Wednesday, August 8, 2018
Wisdom Wednesday: Clinicians Rarely Ask for Patients’ Input, Often Interrupt
During consultations, clinicians rarely ask patients to explain the reasons for their visit, a recent study published online July 2 in the Journal of General Internal Medicine has shown.
“The patient’s agenda was elicited in 36% of the clinical encounters,” writes Naykky Singh Ospina, MD, from the University of Florida, and colleagues. And, “among those in which the agenda was elicited, patients were interrupted seven out of ten times, with a median time to interruption of 11 seconds.”
According to the authors, patient-centered decision-making is a key feature of quality healthcare. In particular, identifying and understanding the patient’s agenda for the visit both improves and facilitates patient-clinician communication, they emphasize.
The remainder of the article was devoted to a statistical analysis of the methods used to analyze these videotaped clinician-patient encounters.
I was taught, and still believe, that 80% of a good diagnosis is a detailed history. I often tell my patients who are not forthcoming during consult that without hearing their story I might as well be a vet. Of note, this article was written by Dr. Nicola M Parry, a veterinarian.
In theory, the consult guides your examination and combination of these two elements leads to confirmatory testing. Unfortunately, modern medicine works in reverse. They run a lot of tests and hope to find a diagnosis. Studies indicate that 80% of medical costs incurred by a patient are for diagnostic testing rather than treatment.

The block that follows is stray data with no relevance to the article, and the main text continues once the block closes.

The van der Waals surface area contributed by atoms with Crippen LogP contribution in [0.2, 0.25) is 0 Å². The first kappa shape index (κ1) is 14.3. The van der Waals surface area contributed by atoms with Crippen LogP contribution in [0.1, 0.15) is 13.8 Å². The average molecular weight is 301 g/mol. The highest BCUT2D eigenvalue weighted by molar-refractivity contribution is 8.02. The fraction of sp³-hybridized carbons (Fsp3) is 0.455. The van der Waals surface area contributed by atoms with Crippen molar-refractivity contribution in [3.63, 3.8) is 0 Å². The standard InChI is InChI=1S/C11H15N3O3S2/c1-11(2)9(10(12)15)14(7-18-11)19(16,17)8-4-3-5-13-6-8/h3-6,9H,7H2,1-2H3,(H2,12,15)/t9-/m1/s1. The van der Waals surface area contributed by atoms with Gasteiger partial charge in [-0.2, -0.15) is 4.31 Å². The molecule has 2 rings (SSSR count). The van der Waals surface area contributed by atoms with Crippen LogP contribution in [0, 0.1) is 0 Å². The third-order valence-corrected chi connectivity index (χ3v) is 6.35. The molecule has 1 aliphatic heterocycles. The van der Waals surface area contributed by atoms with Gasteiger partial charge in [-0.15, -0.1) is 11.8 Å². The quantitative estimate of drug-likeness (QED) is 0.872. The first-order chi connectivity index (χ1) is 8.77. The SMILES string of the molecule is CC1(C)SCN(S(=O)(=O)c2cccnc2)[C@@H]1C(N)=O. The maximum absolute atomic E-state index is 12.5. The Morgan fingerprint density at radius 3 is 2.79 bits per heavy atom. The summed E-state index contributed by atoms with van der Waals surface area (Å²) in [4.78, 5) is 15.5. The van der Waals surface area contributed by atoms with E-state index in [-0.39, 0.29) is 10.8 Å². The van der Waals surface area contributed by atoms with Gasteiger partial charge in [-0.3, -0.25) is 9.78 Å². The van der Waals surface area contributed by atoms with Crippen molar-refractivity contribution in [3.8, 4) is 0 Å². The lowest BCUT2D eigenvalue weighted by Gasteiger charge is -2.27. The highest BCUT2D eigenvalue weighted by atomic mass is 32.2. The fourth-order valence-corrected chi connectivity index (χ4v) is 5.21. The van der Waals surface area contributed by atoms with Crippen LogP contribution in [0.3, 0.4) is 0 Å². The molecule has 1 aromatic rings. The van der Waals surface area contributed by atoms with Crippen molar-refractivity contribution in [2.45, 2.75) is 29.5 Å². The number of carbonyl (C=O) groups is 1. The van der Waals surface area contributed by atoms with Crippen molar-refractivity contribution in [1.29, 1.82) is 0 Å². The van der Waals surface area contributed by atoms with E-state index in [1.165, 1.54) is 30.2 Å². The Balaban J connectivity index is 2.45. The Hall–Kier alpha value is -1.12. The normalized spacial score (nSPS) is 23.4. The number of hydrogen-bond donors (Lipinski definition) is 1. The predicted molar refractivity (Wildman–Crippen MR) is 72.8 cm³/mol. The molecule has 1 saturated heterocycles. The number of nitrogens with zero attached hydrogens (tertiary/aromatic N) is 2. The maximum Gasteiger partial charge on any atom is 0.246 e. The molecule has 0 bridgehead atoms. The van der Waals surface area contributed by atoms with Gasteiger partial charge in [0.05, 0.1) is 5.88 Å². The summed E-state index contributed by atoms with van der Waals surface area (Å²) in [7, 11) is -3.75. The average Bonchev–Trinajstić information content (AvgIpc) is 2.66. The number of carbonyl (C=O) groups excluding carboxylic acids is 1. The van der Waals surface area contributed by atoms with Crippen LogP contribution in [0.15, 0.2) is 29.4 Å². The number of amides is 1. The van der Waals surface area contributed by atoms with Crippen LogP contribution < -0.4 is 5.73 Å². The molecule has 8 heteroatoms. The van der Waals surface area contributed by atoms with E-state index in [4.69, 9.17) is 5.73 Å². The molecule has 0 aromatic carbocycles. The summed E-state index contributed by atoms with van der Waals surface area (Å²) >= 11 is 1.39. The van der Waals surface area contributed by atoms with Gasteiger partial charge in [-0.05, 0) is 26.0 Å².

Patient-centered decision-making is also an integral part of evidence based medicine. Most physicians operate as if evidence based medicine is solely based on double-blind, placebo controlled studies. In fact, these studies do account for a third of an evidence based practice. However, patient preference is an equal third in this equation with clinical experience filling in the final third of the pie.
A few weeks ago, I placed a patient on herbal thyroid support based on her history and my exam findings. She called me his week, slightly panicked, after she had laboratory testing showing her TSH was well above medical norms. The high thyroid stimulating hormone (TSH) just confirmed what a good history and exam had already identified.
Laboratory testing is best utilized for confirmation of a suspected health issue. However, I do also recommend yearly testing as “casting a wide net” to look for possible evolving health issues, especially metabolic syndrome.
Please share your health concerns and symptoms with your physicians. If they fail to listen to you, find another physician.
Source: August 5, 2018 National Institutes of Health